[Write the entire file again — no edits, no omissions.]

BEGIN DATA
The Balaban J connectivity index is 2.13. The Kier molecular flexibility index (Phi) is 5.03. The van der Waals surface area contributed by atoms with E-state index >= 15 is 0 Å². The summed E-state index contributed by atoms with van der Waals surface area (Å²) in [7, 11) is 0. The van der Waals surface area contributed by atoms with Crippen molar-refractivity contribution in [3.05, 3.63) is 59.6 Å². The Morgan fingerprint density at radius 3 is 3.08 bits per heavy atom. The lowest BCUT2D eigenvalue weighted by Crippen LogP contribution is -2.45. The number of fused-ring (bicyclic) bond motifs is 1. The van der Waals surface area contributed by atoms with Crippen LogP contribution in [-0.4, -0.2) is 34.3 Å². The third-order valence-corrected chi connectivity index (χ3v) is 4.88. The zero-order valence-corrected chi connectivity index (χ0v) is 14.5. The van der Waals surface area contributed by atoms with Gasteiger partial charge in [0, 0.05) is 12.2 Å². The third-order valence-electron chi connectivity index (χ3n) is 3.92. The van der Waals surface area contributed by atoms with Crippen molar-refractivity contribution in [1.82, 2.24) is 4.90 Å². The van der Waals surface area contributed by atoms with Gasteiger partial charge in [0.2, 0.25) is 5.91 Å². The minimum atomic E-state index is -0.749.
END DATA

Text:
The Balaban J connectivity index is 2.13. The Kier molecular flexibility index (Phi) is 5.03. The van der Waals surface area contributed by atoms with E-state index >= 15 is 0 Å². The summed E-state index contributed by atoms with van der Waals surface area (Å²) in [7, 11) is 0. The van der Waals surface area contributed by atoms with Crippen molar-refractivity contribution in [3.05, 3.63) is 59.6 Å². The Morgan fingerprint density at radius 3 is 3.08 bits per heavy atom. The lowest BCUT2D eigenvalue weighted by Crippen LogP contribution is -2.45. The number of fused-ring (bicyclic) bond motifs is 1. The van der Waals surface area contributed by atoms with Crippen LogP contribution in [-0.4, -0.2) is 34.3 Å². The third-order valence-corrected chi connectivity index (χ3v) is 4.88. The zero-order valence-corrected chi connectivity index (χ0v) is 14.5. The van der Waals surface area contributed by atoms with Gasteiger partial charge in [0, 0.05) is 12.2 Å². The third-order valence-electron chi connectivity index (χ3n) is 3.92. The van der Waals surface area contributed by atoms with Crippen molar-refractivity contribution in [1.82, 2.24) is 4.90 Å². The van der Waals surface area contributed by atoms with Gasteiger partial charge in [0.2, 0.25) is 5.91 Å². The minimum atomic E-state index is -0.749.